On the whole, a blog can have following navigational styles to check old content which is not available on the home page:
- Pagination - This is placed at the end of each page and gives direct links to other pages of the blog.
- Archive Page - Some A-List blogs use archive pages which can be used to display a complete archive of articles easily accessible from that a single page.
- Categories/Tags In Sidebar - This is a common feature used by most blogs. A list of categories or tags used by the blog can be shown on the sidebar so that they are easily accessible from every page.
- Header Menu - This happens to be an obvious form of navigation in blogs. It can be used for linking to the most readily used pages like the Contact and About Us pages. Some blogs use the header menu to link to major categories.
- Footer Navigation - In the last few years blogs have come up with a footer navigation where a huge footer is used to link back to literally everything on the blog. This footer can be used to connect categories, pages and tags together.
Please understand that it is the format of content and the amount of visitors that will decide what sort of navigation a blog should use. Usually it depends on the blog’s webmaster to do some form of A/B testing to understand what suits the blog the most.
Corporate websites can show extensive variations in their style. While some of the corporate websites are used as a platform to represent an already famous company. Such websites basically are the face of the company without any other meaning whatsoever. Such corporate websites keep the customers informed and that is it.
On the other hand there are corporate websites that will keep try to entice new customers. They play a different ballgame altogether but still, at the end of the day, they are corporate websites. The professionalism reflected from these websites is almost always similar.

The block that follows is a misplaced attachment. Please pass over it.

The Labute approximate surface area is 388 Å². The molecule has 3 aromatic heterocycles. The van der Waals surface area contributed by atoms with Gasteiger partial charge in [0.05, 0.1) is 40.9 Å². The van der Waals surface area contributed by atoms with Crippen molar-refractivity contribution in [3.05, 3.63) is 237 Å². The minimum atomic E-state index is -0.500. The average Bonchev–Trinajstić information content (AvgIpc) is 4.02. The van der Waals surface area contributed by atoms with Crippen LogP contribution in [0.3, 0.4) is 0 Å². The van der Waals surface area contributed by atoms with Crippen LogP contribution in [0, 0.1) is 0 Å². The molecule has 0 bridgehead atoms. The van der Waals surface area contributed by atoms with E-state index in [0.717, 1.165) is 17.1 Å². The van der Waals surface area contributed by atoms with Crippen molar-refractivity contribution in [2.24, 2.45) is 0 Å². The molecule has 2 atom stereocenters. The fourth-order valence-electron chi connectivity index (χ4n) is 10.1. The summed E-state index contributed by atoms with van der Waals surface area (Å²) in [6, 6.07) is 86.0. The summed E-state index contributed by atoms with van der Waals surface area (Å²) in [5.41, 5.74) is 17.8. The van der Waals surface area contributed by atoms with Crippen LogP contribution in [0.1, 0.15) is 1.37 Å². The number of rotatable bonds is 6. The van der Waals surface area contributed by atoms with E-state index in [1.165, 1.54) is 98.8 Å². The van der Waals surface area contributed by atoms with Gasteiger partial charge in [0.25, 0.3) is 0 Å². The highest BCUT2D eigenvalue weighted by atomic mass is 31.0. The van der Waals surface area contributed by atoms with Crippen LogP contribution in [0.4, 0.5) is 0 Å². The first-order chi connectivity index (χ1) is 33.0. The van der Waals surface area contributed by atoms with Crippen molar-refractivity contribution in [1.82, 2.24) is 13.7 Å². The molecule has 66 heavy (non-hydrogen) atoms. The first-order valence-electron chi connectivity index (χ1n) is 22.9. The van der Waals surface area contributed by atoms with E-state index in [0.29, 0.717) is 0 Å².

It is this professional factor that forces corporate websites to include the least amount of navigation links. Usually, a header menu with links to basic pages is all that is required to complete the navigational section of a corporate website. To add the Midas touch a webmaster can use footer based menu if the website has lot of content that can be admired by the visitor. The footer menu will never play down the professionalism factor of the corporate website.
Review-based websites cover a lot of area and various niches all in one platform. Usually such websites target consumer oriented products and provide a platform where users can leave comments or reviews regarding a respective service.
The problem with such a website is that due to a huge amount of content which is divided into various niches, it becomes almost impossible to cover all of it in one navigational style. This is when the menu style show in the image below can come in handy.
Review based websites will use huge drop down menus which are almost like a new pop up opening on every mouse over. This style of navigational menus gives the review based websites ample amount of space to showcase almost every category without making it look congested. White space matters!
Not yet done, folks! But I hope that you have an idea of how important navigational menus are and how they change without us noticing them. See, the point is that navigational menus must not be a point of concern for the website visitor. They must blend with the website and its content in a manner that they look perfectly appropriate with that respective website. Get the idea?